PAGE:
It was 2005 and I was sharing office space with Fred Wilson when I met a young man who changed my life.
Fred and I had been friends since 1996 when we’d started Flatiron Partners. In 2001, we parted ways as partners but remained friends. I joined JP Morgan in 2002 and, within months, was miserable. The existential questions that had been haunting me for years were so loud, so relentless that I had no choice but to pay attention.
When I told my colleagues I was leaving, I said I wanted a business card with no company name, no title. I wanted to understand who I was stripped of any persona.
And so for the next few years, I sat on boards of directors, consulted here and there but mostly, I read, and sat, and learned to be still. I learned to listen.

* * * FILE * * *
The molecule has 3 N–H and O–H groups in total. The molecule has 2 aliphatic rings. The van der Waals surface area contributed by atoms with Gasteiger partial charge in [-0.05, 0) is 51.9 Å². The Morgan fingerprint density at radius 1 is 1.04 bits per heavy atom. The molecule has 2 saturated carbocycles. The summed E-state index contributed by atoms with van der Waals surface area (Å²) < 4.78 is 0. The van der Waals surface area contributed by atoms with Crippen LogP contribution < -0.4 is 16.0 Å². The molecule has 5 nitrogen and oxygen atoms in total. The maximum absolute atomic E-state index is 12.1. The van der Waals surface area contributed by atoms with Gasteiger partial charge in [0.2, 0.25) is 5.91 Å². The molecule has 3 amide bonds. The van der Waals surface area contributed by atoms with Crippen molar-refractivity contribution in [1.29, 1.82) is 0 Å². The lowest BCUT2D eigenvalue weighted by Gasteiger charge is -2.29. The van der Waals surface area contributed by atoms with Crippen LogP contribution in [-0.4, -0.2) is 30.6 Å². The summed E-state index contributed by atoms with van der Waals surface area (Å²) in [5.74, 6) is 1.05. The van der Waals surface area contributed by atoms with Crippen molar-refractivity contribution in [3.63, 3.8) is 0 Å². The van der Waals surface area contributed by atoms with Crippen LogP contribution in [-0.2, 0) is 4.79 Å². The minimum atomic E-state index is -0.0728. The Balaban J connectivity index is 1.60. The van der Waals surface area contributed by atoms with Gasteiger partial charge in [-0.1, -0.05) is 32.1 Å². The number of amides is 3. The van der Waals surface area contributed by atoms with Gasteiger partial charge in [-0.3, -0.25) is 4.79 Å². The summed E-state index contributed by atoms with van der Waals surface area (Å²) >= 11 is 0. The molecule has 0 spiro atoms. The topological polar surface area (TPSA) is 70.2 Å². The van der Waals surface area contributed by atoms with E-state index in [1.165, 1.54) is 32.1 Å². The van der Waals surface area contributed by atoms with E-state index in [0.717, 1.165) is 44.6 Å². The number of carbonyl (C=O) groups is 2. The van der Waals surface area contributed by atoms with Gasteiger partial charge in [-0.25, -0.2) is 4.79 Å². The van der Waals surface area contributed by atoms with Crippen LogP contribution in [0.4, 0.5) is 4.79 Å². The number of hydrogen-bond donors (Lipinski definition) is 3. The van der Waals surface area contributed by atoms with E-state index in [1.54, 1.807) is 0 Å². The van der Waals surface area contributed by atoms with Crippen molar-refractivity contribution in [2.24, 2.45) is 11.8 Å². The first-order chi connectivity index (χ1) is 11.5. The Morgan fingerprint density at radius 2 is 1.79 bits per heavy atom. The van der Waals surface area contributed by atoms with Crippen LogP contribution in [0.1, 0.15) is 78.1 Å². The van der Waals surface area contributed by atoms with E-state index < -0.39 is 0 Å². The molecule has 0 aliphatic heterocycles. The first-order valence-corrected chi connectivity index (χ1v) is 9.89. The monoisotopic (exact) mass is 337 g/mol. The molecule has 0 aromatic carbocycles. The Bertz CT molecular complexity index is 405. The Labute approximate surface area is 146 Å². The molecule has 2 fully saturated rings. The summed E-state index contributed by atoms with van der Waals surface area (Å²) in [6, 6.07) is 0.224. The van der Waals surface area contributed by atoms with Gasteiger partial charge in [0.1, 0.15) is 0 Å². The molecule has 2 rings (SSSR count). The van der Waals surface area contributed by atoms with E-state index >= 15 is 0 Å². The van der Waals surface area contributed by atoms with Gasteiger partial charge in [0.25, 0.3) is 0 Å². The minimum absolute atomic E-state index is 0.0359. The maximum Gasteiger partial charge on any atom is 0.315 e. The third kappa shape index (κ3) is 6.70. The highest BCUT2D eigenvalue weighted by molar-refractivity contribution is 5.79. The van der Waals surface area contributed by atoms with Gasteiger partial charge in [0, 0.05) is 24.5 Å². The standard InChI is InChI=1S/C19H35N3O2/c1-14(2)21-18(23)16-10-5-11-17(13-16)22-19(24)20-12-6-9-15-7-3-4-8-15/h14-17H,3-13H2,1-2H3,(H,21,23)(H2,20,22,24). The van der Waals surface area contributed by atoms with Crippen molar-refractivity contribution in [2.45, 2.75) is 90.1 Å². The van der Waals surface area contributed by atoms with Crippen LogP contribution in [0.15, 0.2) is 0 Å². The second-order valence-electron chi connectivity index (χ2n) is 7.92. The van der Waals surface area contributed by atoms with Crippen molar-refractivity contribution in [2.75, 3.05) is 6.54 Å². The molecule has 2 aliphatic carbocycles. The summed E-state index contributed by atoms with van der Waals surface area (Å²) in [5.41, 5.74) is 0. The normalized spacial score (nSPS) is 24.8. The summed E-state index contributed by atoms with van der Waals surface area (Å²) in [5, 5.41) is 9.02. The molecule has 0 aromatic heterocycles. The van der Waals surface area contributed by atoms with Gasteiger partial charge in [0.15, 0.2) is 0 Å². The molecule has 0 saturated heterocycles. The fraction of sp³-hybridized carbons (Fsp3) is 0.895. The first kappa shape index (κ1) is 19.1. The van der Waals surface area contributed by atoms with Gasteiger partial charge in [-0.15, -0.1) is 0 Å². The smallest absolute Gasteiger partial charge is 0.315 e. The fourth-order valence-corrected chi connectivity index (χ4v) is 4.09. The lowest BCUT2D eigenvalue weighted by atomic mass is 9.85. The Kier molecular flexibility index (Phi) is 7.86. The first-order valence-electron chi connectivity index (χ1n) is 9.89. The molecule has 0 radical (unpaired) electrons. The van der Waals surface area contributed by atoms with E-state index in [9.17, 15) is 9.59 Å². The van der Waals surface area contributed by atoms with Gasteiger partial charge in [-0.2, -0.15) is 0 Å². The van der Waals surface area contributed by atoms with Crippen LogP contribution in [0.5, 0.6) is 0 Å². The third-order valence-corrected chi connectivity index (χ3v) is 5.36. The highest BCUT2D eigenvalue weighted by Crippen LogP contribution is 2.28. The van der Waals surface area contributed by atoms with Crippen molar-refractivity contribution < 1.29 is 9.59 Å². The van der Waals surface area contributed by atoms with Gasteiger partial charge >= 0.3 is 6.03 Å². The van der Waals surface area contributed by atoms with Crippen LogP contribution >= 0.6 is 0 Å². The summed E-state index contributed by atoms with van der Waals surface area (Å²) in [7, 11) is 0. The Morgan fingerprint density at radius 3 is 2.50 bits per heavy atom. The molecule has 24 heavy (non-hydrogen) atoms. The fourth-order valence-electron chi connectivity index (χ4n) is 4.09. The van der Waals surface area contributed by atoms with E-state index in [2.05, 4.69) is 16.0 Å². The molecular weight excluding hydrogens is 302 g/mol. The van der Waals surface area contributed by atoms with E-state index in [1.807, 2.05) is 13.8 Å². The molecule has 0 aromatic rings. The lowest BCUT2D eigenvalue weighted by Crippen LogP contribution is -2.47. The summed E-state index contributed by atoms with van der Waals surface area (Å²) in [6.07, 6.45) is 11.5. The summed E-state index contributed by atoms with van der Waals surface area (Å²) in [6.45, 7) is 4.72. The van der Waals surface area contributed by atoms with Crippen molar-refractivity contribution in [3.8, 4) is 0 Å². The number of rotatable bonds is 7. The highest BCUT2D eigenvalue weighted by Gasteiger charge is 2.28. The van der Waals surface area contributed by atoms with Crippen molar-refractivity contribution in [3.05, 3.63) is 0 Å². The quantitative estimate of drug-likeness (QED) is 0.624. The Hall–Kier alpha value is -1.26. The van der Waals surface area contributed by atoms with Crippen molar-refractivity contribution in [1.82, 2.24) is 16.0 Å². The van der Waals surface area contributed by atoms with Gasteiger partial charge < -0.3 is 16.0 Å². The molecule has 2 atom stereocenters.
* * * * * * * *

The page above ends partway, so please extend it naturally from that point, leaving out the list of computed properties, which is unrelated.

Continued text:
Derek Walcott’s poem Love After Love comes to mind; I learned to love again the stranger who was my self who had loved me all my life, whom I ignored for another, who knows me by heart.
Then one day a young man came to see me. He wanted to leave his law practice and join a startup. Someone suggested that seeing the former VC would be a good first step. After asking him why he’d become a lawyer in the first place, especially considering he obviously hated his job, he began sobbing. I realized then that, through the act of listening, I had found my own way. Those years of sitting still began to pay off; I had to coach. And I’ve been coaching ever since.